ALBUM REVIEW: Arcade Fire – The Suburbs
Well I had to eventually, didn’t I? Even being out of the loop for a short while made me miss the leak and massive hype ended up putting me off listening to the album straight away but now I have it, I can’t miss writing about what is probably ultimately going to be considered one of the top albums of the year. Of course, Arcade Fire have already set a precedent with two brilliant LPs, Funeral and Neon Bible, and their 3 year absence has built in some suspense, suspense fueling the hype surrounding this most grandiose (albeit with a humble concept) 3rd record.
The Suburbs. It’s a good idea, the music is the sort of stuff that fills stadiums, as witnessed recently with their Youtube-streamed Madison Square Garden gig, it’s definitely not what you would expect to hear as the soundtrack to those constructed communities. Like previous work it is soaring and soothing as well as just plain grand, music that portrays a plethora of emotion, across its 16 tracks. 16 being rather a generous amount of songs for the one album in comparison to contemporaries. Opening with the rocking, country-filled “The Suburbs” you’d be easily mistaken to think the Canadian outfit had perhaps toned down on the extremity of their music, dispelled by the second time the chorus comes around, as it swells with some harmonious chanting.
The album is followed by what seems at first cohesively by “Ready To Start” which suddenly has a tonal shift into a tide of what could be judged paranoia and claustrophobia. The haunting vocals of Win Butler, almost half-heartedly sung, a saddened emotion holding him down, possibly pushing that this is in fact the hidden, the repressed emotion behind the picture-perfect front of those suburban exteriors. By the time “Modern Man” and “Rococo” come in, the overuse of the “modern” lyric between the songs is wholly emphasizing the artificial and new aspects of those suburbs, those neighborhoods, the former building up some kind of false expectation and set up for the men who inhabit such homes, with a dreamlike easy-listening base of which much grander instrumental is built around. The latter song’s use of “Modern Kids” in the lyrics perhaps speaking of the effects upon those children born and raised in such communities, the choric chanting becoming some kind of buzz word, something that is passed around, the dissatisfaction and hatred perhaps? Or maybe some kind of uprising, and rebellion, which ties it neatly to (arguably) their most famous song, “Rebellion (Lies)” and it’s visual (in the video) and verbal child-like nature.
A fast paced, “Keep The Car Running”-esque vibe is created with “Empty Room”, a song that could be easily described as what you’d come to expect from an Arcade Fire album, whereas the following “City With No Children” may contain the trademark vocals and wailing, but musically I think it cuts a different shape, some kind of inexplicable happiness that contrasts deeply with the lyrics. This is followed by the two “Half Light” songs, that could represent a 24 hour cycle of day and night, in fact, musically with it’s clear, pure sounds, the first of the two seems to be set up for the immense divergence in the latterly “Half Light II”, yet past it’s Depeche Mode-reminiscent intro, and into the second half of the song, the happiness, the emotion resumes, breaks from a repressed state, with an electro beat that reminded me immensely of “Power Out”, making the pair full circle.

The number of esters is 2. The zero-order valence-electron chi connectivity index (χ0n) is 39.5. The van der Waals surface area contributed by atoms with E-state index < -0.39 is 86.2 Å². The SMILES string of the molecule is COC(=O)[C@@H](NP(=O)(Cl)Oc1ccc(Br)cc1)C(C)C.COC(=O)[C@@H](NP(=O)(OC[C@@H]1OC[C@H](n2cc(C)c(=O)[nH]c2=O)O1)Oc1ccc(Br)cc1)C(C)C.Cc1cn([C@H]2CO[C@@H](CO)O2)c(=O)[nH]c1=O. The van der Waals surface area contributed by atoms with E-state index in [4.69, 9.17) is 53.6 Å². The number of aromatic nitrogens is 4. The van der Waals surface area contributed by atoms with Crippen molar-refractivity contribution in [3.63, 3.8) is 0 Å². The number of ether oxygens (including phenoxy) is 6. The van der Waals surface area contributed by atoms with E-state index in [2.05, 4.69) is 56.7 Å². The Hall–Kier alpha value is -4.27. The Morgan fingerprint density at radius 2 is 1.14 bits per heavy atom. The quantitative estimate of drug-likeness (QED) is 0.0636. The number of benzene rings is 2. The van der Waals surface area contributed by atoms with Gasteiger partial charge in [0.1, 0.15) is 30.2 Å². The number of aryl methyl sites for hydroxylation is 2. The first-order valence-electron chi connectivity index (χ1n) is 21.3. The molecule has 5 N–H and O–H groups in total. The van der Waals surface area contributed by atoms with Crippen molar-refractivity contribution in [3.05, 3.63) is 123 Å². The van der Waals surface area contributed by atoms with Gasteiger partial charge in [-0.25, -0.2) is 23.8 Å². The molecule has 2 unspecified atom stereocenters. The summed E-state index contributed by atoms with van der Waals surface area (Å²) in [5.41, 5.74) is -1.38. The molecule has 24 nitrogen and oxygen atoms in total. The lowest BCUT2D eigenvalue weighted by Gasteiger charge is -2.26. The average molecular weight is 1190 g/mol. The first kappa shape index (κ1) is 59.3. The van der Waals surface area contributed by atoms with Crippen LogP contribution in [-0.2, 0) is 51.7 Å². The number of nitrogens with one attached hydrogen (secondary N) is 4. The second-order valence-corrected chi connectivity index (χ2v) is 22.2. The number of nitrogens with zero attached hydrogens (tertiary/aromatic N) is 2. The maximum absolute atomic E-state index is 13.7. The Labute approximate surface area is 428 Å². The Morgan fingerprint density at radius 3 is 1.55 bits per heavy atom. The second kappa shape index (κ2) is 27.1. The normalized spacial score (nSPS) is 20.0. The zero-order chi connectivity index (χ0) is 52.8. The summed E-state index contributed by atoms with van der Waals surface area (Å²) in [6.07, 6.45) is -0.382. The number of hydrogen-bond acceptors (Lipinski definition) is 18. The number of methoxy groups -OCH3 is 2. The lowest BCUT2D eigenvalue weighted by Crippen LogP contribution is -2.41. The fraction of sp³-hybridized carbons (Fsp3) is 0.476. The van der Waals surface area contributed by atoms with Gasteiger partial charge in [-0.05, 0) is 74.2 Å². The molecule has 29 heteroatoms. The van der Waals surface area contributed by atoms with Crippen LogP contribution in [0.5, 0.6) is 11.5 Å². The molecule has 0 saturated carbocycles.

What follows is the brilliant “Suburban War,” the sort of song that is destined to become some kind of calling card for Arcade Fire, the over-wrought emotion and hyperbolic lyrics, the song being a call to arms, hammered drums and an erratic beat remind me of “Wake Up”, I love the song, it’s a battle-cry you can dance to, a song that I don’t think is bettered by any others on the album. This is followed by the previous, rock rollicking, and overall uplifting in my opinion, “Month of May”, I remember Zane Lowe playing these a little while back, and not being incredibly impressed but coming back to the song now, I love it. It’s just a perfect anthem, that unlike Suburban War, strikes out a tone very different to previous Arcade Fire albums, the dark, punk vibe to the song reminded me a little of a toned down effort from Titus Andronicus.
After this, the band revert back to their acoustic, folky troupe stage, with “Wasted Hours” and “Deep Blue”, songs that practically blur into each other, before the loving, clashing, “We Used To Wait” with it’s anxiety-inducing build up, the repetitive drum beat, a consistent pull for the song is just a brilliant base for the song, like a countdown that never seems to end. The album reaches it’s conclusive end with the two “Sprawl” songs, much like the aforementioned “Half Light” pair, you get the sense of a cohesive lyrical narrative, also like those two songs, it’s first part, (Flatland), does contrast with the second, II (Mountains Beyond Mountains), with the former focusing on a downbeat, down on his luck vocal, coupled with a typically sad musical backing. The latter is easily the more interesting, a high-pitched wail, with an infused, electronic accompaniment, that breaths positivity into the album, the optimism stemming forth from the choric “Mountains Beyond Mountains” breaks out from the rest of the album in it’s own way.
Much like Sgt. Peppers, Arcade Fire usher in a slight reprise to initiate the end of the album, that ties it all together nicely, in a nice little spherical bow. Take a step back and you see that yet again they have created a work of beauty, their third album may or not prove to be as timeless as those that came before it but for the right now, it is very much a strong, body of music, one LP that you would be mad to miss out on this year.